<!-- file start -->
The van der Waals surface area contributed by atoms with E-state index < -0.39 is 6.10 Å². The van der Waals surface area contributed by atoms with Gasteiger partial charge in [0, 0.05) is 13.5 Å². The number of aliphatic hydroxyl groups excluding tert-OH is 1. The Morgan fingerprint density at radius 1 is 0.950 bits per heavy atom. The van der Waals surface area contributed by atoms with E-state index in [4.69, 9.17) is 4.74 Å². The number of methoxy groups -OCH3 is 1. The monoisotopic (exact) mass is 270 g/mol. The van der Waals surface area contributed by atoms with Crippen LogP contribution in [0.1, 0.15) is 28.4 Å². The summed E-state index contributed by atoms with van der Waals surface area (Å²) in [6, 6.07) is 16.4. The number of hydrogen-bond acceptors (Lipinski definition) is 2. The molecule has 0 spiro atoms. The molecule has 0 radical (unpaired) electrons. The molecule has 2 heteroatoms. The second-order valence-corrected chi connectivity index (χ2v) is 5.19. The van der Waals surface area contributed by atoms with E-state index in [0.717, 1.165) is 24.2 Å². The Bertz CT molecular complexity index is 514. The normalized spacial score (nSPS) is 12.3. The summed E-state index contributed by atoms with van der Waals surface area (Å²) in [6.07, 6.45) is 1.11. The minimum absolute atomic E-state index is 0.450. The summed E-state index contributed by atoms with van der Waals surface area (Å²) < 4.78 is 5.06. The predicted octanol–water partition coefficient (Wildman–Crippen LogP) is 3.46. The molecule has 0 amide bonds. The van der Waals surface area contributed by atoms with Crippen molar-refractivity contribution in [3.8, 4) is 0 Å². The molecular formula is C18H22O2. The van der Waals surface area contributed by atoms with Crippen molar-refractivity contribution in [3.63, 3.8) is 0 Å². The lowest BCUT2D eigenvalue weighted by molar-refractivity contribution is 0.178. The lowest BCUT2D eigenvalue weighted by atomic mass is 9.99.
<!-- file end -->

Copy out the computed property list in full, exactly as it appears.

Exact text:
The van der Waals surface area contributed by atoms with E-state index < -0.39 is 6.10 Å². The van der Waals surface area contributed by atoms with Gasteiger partial charge in [0, 0.05) is 13.5 Å². The number of aliphatic hydroxyl groups excluding tert-OH is 1. The Morgan fingerprint density at radius 1 is 0.950 bits per heavy atom. The van der Waals surface area contributed by atoms with E-state index in [4.69, 9.17) is 4.74 Å². The number of methoxy groups -OCH3 is 1. The monoisotopic (exact) mass is 270 g/mol. The van der Waals surface area contributed by atoms with Crippen LogP contribution in [0.1, 0.15) is 28.4 Å². The summed E-state index contributed by atoms with van der Waals surface area (Å²) in [6, 6.07) is 16.4. The number of hydrogen-bond acceptors (Lipinski definition) is 2. The molecule has 0 spiro atoms. The molecule has 0 radical (unpaired) electrons. The molecule has 2 heteroatoms. The second-order valence-corrected chi connectivity index (χ2v) is 5.19. The van der Waals surface area contributed by atoms with E-state index in [0.717, 1.165) is 24.2 Å². The Bertz CT molecular complexity index is 514. The normalized spacial score (nSPS) is 12.3. The summed E-state index contributed by atoms with van der Waals surface area (Å²) in [6.07, 6.45) is 1.11. The minimum absolute atomic E-state index is 0.450. The summed E-state index contributed by atoms with van der Waals surface area (Å²) < 4.78 is 5.06. The predicted octanol–water partition coefficient (Wildman–Crippen LogP) is 3.46. The molecule has 0 amide bonds. The van der Waals surface area contributed by atoms with Crippen molar-refractivity contribution in [3.8, 4) is 0 Å². The molecular formula is C18H22O2. The van der Waals surface area contributed by atoms with Crippen molar-refractivity contribution in [3.63, 3.8) is 0 Å². The lowest BCUT2D eigenvalue weighted by molar-refractivity contribution is 0.178. The lowest BCUT2D eigenvalue weighted by atomic mass is 9.99.